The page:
In The Bissula Analysis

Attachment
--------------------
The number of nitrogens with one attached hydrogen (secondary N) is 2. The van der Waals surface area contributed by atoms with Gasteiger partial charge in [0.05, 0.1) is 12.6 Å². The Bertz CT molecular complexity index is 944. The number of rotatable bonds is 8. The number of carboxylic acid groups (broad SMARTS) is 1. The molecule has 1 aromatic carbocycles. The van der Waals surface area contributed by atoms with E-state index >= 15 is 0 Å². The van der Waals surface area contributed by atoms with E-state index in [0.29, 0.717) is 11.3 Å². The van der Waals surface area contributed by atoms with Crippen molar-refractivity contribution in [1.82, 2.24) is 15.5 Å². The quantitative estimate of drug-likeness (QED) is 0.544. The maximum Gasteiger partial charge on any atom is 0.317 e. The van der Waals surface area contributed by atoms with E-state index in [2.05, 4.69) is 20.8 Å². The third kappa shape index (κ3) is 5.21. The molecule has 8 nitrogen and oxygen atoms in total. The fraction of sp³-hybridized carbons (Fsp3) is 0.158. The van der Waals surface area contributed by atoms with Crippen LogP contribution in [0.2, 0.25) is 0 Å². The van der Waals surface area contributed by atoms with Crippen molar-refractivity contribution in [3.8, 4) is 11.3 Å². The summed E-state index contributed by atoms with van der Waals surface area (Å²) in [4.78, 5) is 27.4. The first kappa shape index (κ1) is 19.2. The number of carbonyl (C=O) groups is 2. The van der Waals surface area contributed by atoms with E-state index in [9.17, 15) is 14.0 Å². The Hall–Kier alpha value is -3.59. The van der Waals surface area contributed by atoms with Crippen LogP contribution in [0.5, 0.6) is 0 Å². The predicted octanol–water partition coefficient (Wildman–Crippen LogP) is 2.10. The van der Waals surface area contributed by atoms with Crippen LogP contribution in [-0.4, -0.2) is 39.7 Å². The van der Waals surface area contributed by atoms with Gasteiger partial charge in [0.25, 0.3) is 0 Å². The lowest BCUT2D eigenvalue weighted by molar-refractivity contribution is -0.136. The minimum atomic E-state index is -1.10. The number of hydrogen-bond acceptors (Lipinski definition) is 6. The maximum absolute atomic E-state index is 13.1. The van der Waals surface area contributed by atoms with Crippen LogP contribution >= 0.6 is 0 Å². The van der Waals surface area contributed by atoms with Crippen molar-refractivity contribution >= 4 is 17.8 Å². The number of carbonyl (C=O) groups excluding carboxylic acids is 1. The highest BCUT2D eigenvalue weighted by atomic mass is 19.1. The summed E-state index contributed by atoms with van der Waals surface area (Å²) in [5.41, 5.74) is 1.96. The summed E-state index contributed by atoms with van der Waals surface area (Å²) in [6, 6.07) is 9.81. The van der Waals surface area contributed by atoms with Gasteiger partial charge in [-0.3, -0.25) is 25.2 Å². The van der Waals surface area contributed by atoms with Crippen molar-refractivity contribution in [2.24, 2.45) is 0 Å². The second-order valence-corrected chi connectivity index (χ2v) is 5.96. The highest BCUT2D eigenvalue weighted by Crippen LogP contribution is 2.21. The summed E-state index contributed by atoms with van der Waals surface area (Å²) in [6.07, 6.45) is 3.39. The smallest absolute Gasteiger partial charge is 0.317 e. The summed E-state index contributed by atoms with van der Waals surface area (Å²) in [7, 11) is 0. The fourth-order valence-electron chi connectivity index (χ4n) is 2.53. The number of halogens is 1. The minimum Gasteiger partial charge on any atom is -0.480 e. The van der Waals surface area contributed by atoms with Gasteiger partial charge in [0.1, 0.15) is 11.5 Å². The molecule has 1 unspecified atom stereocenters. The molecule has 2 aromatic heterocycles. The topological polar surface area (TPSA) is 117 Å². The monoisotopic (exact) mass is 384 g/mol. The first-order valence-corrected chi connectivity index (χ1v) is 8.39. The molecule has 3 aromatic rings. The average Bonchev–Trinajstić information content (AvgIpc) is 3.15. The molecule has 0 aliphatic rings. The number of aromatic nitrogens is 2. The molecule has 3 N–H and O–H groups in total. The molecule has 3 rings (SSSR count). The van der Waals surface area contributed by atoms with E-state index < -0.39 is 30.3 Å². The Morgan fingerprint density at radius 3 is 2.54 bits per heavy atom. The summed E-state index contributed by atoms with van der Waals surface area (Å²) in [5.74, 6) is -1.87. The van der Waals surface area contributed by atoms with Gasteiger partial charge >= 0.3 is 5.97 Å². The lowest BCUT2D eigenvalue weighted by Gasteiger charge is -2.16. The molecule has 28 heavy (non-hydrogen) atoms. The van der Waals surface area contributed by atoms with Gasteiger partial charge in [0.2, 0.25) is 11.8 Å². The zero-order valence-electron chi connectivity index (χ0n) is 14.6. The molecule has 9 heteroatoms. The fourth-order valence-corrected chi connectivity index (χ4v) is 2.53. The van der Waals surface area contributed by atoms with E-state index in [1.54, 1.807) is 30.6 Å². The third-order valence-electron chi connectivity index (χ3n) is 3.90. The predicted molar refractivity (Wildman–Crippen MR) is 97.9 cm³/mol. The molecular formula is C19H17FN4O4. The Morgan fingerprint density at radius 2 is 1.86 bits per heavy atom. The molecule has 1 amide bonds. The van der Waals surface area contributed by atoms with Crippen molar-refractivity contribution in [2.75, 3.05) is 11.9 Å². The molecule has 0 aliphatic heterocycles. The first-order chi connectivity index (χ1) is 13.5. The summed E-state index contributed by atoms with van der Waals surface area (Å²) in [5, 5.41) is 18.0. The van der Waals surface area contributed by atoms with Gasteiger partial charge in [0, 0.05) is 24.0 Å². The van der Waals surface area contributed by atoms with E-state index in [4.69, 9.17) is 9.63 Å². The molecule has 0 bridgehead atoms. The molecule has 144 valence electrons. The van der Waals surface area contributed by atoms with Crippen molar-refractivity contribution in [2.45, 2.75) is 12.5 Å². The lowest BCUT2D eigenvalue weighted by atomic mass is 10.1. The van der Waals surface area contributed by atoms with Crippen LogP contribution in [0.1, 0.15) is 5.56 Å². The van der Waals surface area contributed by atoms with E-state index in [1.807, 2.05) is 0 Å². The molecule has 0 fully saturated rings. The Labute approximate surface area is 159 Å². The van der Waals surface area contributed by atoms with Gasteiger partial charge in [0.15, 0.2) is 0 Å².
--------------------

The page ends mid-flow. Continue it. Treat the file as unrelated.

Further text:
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In his pioneering work, The History of the Decline and Fall of the Roman Empire, Edward Gibbon writes that “the poetical fame of Ausonius condemns the taste of his age.” Indeed, Ausonius’s work may seem uncomplicated on the surface: he borrows heavily from previous literature and uses straightforward syntax. However, his work contains depth beyond its ostensible simplicity: it blends genres and uses consistent themes as narrative foci to guide the reader. In two of his most prominent poems, liquid (as water and drink) is the key interpretive control: In the Bissula, alcohol provides wisdom that counters the confining seriousness of sobriety, while in the Moselle the river provides calm comfort that contrasts with the hectic unnatural world. Throughout both poems, Ausonius consistently uses liquid to contrast the serenity and clarity provided by water and drink with the chaos of the dry world. In the Bissula, alcohol plays a key role as the interpretive control. Ausonius addresses the reader directly, proclaiming that his poems are unserious. He writes that “I follow Thymele” (4), classifying his work as relaxing entertainment more than serious literature. Indeed, he requests that the reader “drink before you read” (6) in order to best understand the poem. While alcohol is typically associated with confusion and dulled wit, Ausonius claims that the drunk reader “will get wise to me” (8). With this subversion of expectations, Ausonius proclaims drink as a tool to achieve

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